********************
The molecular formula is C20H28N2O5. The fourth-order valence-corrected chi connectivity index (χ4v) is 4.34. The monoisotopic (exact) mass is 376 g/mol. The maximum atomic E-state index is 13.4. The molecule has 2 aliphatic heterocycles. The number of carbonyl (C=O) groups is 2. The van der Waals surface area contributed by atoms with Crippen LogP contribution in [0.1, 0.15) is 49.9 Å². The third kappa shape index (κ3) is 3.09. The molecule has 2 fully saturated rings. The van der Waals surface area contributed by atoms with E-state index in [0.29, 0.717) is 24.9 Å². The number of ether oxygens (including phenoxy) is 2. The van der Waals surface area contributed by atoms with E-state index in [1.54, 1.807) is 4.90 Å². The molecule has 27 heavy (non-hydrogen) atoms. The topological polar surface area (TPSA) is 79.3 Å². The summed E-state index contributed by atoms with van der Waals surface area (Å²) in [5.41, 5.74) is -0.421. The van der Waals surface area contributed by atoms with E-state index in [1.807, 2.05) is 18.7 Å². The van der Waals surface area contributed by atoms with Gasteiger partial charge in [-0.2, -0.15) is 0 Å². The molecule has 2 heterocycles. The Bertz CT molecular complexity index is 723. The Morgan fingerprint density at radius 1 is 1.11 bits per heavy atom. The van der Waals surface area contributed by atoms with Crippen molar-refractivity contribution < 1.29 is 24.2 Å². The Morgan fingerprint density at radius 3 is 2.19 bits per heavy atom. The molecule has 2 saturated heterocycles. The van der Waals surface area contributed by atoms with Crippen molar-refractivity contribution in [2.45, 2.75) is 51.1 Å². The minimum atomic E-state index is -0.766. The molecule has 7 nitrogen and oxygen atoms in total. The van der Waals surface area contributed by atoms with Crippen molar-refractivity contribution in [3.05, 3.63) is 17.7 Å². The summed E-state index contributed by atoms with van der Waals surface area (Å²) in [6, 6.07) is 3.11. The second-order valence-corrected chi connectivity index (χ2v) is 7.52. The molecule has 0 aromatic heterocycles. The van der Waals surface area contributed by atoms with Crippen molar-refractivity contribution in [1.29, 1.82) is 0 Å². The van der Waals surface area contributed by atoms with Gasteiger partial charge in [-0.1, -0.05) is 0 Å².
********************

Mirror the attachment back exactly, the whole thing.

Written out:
The molecular formula is C20H28N2O5. The fourth-order valence-corrected chi connectivity index (χ4v) is 4.34. The monoisotopic (exact) mass is 376 g/mol. The maximum atomic E-state index is 13.4. The molecule has 2 aliphatic heterocycles. The number of carbonyl (C=O) groups is 2. The van der Waals surface area contributed by atoms with Crippen LogP contribution in [0.1, 0.15) is 49.9 Å². The third kappa shape index (κ3) is 3.09. The molecule has 2 fully saturated rings. The van der Waals surface area contributed by atoms with E-state index in [0.29, 0.717) is 24.9 Å². The number of ether oxygens (including phenoxy) is 2. The van der Waals surface area contributed by atoms with E-state index in [1.54, 1.807) is 4.90 Å². The molecule has 27 heavy (non-hydrogen) atoms. The topological polar surface area (TPSA) is 79.3 Å². The summed E-state index contributed by atoms with van der Waals surface area (Å²) in [5.41, 5.74) is -0.421. The van der Waals surface area contributed by atoms with E-state index in [1.807, 2.05) is 18.7 Å². The van der Waals surface area contributed by atoms with Gasteiger partial charge in [-0.2, -0.15) is 0 Å². The molecule has 2 heterocycles. The Bertz CT molecular complexity index is 723. The Morgan fingerprint density at radius 1 is 1.11 bits per heavy atom. The van der Waals surface area contributed by atoms with Crippen molar-refractivity contribution < 1.29 is 24.2 Å². The Morgan fingerprint density at radius 3 is 2.19 bits per heavy atom. The molecule has 2 saturated heterocycles. The van der Waals surface area contributed by atoms with Crippen molar-refractivity contribution in [2.45, 2.75) is 51.1 Å². The minimum atomic E-state index is -0.766. The molecule has 7 nitrogen and oxygen atoms in total. The van der Waals surface area contributed by atoms with Crippen molar-refractivity contribution in [3.05, 3.63) is 17.7 Å². The summed E-state index contributed by atoms with van der Waals surface area (Å²) in [6, 6.07) is 3.11. The second-order valence-corrected chi connectivity index (χ2v) is 7.52. The molecule has 0 aromatic heterocycles. The van der Waals surface area contributed by atoms with Crippen molar-refractivity contribution in [1.29, 1.82) is 0 Å². The van der Waals surface area contributed by atoms with Gasteiger partial charge in [-0.1, -0.05) is 0 Å².